Hey, Parents, Include "Kids In The Word" This Summer

          Summer’s coming. You can tell by the Facebook posts from parents requesting info on summer camps, Vacation Bible Schools and other various options to keep their kids busy.

          Our church is offering two sports camps June 4-8, with soccer 9 a.m.-noon and basketball 1-4 p.m. The camps cost $75, or $125 for both.

          Our Vacation Bible School, June 11-15, features a sports theme, “Game On!” Children come in the morning, 9-12:30, and grades 7-12 enjoy the evening session, 6-8 p.m. Vacation Bible School is free.

          Then following VBS are two Camp Praises this year. Camp Praise Children is June 18-22 and Camp Praise Youth is June 26-29. Sign up online at www.mcdonoughroad.org.

          Along with plugging into events, let’s keep our children busy with another critical activity: intentionally learning their Bible.

          “Kids in the Word” gives families the framework to keep kids in the Bible this summer.

          Maria Brannen, state missionary with the Georgia Baptist Mission Board, and her team developed four initiatives that comprise the “Kids in the Word” emphasis:

          *Every kid has a Bible that contains both the Old and New Testaments.

          *Every kid learns the books of the Bible.

          *Every kid reads a book of the Bible during the year.

          *Every kid memorizes at least ten Bible verses.

          This summer, children are challenged to read through Luke (24 chapters).

          Why is this emphasis so critical?

          “Lifeway Research released the results of a study last Fall that showed that the biggest predictor of spiritual health as young adults is whether they read the Bible regularly as a kid,” said Brannen.

          Knowing the importance of Bible reading and leading children to spend time in their Bibles are two different things.

          “The big key is being intentional,” she said, “but our families lead very busy lives and unless you make it a priority on a daily basis, the busyness overtakes us.

          “It’s crucial for our kids to do this and for families to get back to Bible reading. If they don’t, we’ll realize one day our kids won’t have the spiritual discipline of regularly reading the Bible and looking up passages,” Brannen said.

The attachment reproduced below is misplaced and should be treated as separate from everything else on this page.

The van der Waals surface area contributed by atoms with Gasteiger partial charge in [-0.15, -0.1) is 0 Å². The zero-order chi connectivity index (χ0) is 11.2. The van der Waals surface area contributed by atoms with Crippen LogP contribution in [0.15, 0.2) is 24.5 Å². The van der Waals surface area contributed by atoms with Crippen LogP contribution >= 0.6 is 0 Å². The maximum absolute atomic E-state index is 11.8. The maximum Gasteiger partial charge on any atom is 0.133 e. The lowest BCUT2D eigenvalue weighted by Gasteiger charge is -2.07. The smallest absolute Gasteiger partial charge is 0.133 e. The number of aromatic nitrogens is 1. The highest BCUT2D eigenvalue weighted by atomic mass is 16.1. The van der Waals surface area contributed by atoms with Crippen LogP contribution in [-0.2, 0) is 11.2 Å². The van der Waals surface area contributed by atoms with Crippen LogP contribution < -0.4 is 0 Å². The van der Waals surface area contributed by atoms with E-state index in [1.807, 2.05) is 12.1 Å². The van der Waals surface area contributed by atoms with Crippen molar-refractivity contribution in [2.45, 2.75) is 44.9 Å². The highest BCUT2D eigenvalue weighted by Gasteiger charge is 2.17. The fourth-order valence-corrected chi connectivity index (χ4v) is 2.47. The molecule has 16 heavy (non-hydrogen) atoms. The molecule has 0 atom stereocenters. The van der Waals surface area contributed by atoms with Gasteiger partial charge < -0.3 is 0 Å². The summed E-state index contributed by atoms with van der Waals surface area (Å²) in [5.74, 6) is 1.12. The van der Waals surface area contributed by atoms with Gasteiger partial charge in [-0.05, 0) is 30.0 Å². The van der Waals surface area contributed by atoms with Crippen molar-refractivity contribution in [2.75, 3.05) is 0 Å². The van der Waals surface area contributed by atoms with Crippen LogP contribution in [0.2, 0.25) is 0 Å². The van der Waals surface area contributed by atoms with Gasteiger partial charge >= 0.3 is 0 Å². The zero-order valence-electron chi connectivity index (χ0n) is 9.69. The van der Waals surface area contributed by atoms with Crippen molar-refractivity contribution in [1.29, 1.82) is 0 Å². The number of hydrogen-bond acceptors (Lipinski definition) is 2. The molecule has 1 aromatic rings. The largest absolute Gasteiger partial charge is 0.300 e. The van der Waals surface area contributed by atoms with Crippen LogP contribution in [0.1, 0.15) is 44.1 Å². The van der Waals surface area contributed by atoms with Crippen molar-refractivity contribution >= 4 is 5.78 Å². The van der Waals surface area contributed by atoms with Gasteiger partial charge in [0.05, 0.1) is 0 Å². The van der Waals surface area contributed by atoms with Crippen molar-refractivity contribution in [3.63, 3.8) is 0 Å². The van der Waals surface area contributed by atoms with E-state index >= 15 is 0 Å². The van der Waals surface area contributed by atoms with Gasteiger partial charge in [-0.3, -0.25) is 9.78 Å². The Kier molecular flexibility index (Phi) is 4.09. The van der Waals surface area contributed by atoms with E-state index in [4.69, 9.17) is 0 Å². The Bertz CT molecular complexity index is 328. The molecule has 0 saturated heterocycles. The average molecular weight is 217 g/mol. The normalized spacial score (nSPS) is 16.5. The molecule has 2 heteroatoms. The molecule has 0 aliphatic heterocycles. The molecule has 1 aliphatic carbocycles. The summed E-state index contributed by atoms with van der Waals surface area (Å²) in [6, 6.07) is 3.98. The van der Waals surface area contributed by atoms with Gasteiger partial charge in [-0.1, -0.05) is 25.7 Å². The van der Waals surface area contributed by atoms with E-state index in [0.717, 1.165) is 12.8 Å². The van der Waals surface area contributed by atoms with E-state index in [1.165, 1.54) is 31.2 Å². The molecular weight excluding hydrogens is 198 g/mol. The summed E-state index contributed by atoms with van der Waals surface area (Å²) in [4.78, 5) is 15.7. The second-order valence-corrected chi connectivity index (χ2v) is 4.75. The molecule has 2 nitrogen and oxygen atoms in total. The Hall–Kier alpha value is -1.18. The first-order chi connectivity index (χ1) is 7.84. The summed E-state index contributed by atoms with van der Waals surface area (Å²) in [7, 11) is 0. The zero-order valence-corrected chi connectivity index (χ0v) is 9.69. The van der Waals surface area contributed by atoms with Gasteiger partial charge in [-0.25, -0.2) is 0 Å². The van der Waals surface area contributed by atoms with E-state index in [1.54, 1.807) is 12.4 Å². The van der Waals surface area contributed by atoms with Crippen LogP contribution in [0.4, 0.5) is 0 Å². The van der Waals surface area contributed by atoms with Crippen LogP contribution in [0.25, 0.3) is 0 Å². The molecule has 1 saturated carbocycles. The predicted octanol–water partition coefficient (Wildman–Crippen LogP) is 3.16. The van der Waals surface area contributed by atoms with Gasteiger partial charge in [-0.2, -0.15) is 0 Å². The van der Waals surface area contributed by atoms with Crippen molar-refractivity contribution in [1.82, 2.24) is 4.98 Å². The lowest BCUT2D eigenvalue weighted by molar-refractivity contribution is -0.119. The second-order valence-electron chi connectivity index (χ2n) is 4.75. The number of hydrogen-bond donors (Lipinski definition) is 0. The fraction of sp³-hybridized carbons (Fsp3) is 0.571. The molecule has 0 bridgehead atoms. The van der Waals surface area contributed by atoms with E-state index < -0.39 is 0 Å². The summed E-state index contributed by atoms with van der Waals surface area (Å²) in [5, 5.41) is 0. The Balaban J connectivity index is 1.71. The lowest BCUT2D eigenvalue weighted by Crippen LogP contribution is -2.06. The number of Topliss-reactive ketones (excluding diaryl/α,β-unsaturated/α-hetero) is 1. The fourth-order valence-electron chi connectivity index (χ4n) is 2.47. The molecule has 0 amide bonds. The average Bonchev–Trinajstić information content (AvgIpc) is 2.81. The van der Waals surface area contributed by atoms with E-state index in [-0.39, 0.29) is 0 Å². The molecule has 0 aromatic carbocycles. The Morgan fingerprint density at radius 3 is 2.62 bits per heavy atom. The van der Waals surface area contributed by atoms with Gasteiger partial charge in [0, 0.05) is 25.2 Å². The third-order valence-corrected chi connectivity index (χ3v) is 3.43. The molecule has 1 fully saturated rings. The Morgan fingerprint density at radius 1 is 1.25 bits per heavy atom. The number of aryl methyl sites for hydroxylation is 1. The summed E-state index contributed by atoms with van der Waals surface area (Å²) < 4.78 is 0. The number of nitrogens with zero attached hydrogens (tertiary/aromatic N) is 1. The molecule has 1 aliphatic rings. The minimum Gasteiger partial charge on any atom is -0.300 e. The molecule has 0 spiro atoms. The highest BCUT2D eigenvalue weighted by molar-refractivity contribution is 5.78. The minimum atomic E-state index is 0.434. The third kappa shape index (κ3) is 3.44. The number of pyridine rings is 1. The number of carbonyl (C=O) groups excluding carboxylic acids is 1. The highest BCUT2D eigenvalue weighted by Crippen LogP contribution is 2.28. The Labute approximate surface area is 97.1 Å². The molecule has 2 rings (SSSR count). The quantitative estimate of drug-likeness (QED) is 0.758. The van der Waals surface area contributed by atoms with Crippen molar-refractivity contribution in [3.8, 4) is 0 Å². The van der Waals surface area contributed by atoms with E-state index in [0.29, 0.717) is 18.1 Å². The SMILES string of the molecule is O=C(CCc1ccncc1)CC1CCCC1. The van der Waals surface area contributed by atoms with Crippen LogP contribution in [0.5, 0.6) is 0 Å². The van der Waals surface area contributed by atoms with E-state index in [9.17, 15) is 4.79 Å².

Unfortunately, we live in a time in which the Bible is rarely opened between Sundays, assuming folks are even attending worship, and assuming, when they do attend, biblical messages are proclaimed.

          On the average, American adults own seven Bibles, but only 25% of church-going adults read their Bible on a regular, disciplined basis.

          Another study published in Transitional Discipleship found that the top indicator of spiritual growth in a believer’s life is Bible reading. (https://www.lifeway.com/kidsministry/2017/07/19/nothing-less-than-the-whole-bible/). How can we be sure we are growing spiritually if we aren’t regularly, systematically reading God’s Word?

          And if parents aren’t reading God’s Word, then isn’t it safe to say that parents aren’t leading their children to read God’s Word?

          Let’s change that trend this summer with “Kids in the Word.” Parents, be intentional and set a new direction. Take seriously the admonition to raise your children in the nurture and admonition of the Lord by letting them see you in the Word and getting them into the Word every day.

          How can you include this emphasis in your summer plans?

          First, make it a priority. Literally put “KIW” on your calendar every day, right beside your vacation trip, the baseball games, the swim lessons, the trip to the dentist, and anything else that’s written in.

          Second, download the free tool that will guide you and help you lead your children. Here’s the link to the blog about the summer challenge. At the end of this article you’ll find the link to download the free printable guide (https://gabaptistgroups.org/kids-in-the-word-2018-summer-challenge/).

          Third, read the Gospel of Luke together and talk about what you read that day. Memorize the suggested verses together.

          Fourth, at the end of the summer, after reading Luke and memorizing the ten verses found in the printable download, have a family celebration, or a special family outing. Do something that affirms your children’s efforts and gives yourself a well-deserved pat-on-the-back for leading the way and getting into the Word yourself.

          Your influence will go a long way toward setting a spiritual direction that will benefit your children for life.

Dr. David Chancey